oon of the 4th, and not only impeded the advance of troops by land, but delayed the movement by water so much that it was not until the morning of the 7th that the leading division — Franklin's — disembarked near West Point and took up a suitable position to hold its own and cover the landing of reenforcements.
This division was attacked not long after it landed, but easily repulsed the enemy.
Meanwhile the enemy's rear-guard held the Williamsburg lines against our advance, except where Hancock broke through, until the night of the 5th, when they retired [see map, p. 188].
The army was now divided: a part at the mouth of the Pamunkey, a part at Williamsburg, and a part at Yorktown prepared to ascend the York River.
The problem was to reunite them without giving the enemy the opportunity of striking either fraction with his whole force.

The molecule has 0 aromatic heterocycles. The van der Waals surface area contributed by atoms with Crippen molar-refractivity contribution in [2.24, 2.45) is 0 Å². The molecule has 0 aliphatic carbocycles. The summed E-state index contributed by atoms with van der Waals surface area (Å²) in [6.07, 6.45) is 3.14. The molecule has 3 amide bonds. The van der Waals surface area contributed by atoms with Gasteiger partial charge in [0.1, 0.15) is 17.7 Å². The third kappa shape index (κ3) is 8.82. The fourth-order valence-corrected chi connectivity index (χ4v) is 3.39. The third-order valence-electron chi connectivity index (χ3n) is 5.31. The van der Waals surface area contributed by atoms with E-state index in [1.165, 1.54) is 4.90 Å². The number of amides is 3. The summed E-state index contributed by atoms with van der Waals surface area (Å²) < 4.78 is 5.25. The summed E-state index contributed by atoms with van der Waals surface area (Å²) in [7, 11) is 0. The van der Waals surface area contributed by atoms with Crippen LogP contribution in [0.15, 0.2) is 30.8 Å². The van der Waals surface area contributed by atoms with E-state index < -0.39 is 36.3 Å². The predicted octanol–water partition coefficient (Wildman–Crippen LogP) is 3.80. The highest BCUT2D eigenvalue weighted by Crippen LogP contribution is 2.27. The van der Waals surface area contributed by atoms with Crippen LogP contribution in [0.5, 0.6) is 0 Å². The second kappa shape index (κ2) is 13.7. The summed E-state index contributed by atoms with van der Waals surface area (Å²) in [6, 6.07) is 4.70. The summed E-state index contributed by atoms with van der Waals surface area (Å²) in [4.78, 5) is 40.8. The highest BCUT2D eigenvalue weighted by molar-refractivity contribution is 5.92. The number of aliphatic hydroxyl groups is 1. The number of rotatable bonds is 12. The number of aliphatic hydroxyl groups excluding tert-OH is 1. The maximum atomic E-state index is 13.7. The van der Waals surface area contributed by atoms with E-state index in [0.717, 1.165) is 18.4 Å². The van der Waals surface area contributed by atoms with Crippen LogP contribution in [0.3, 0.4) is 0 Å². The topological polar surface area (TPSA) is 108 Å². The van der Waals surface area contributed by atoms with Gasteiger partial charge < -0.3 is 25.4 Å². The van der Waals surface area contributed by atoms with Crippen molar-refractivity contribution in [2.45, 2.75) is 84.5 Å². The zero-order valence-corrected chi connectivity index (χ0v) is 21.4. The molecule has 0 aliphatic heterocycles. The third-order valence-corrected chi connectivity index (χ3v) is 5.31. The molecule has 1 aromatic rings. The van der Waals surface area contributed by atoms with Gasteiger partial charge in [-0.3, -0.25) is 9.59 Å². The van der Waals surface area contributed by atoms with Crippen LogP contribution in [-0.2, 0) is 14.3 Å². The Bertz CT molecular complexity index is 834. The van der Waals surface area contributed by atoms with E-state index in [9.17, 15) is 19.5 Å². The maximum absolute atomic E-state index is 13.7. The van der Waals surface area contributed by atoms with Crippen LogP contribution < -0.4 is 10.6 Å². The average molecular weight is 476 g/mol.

This was accomplished on the 10th, when all the divisions were in communication, and the movement of concentration continued as rapidly as cir
ositions of Union and Confederate troops.
Also disposition of troops during the artillery engagement at White Oak Bridge.
Union brigades: 1, Sickles; 2, Carr; 3, Grover; 4, Seymour; 5, Reynolds (Simmons); 6, Meade (this brigade should be represented as north of the road); 7, Robinson; 8, Birney; 9, Berry; 10, Newton; 11, Bartlett; 12,12, Taylor; 13, Burns; 11, 14, Dana; 15,15, Sully; 16, 16, Caldwell; 17, French; 18, Meagher; 19, Na glee (of Keyes's corps); 20, Davidson; 21, Brooks; 22, Hancock.
Randol's battery was on the right of the road, Kerns's and Cooper's on the left, and Diederichs's and Knieriem's yet farther to the left.
Thompson's battery of Kearny's division was with General Robinson's brigade (7).
Confederate brigades: a, Kemper; b, Pickett (Hunton); c, R. II.
Anderson (Jenkins); d, Wilcox; e, Featherston; f, Pryor; g, Branch; h, Archer; i, Field; j, J. R. Anderson; k, Pender; l, Gregg; m, n, o, p, Armistead, Wright, Mahone, and Ransom.
Of the Confederate batte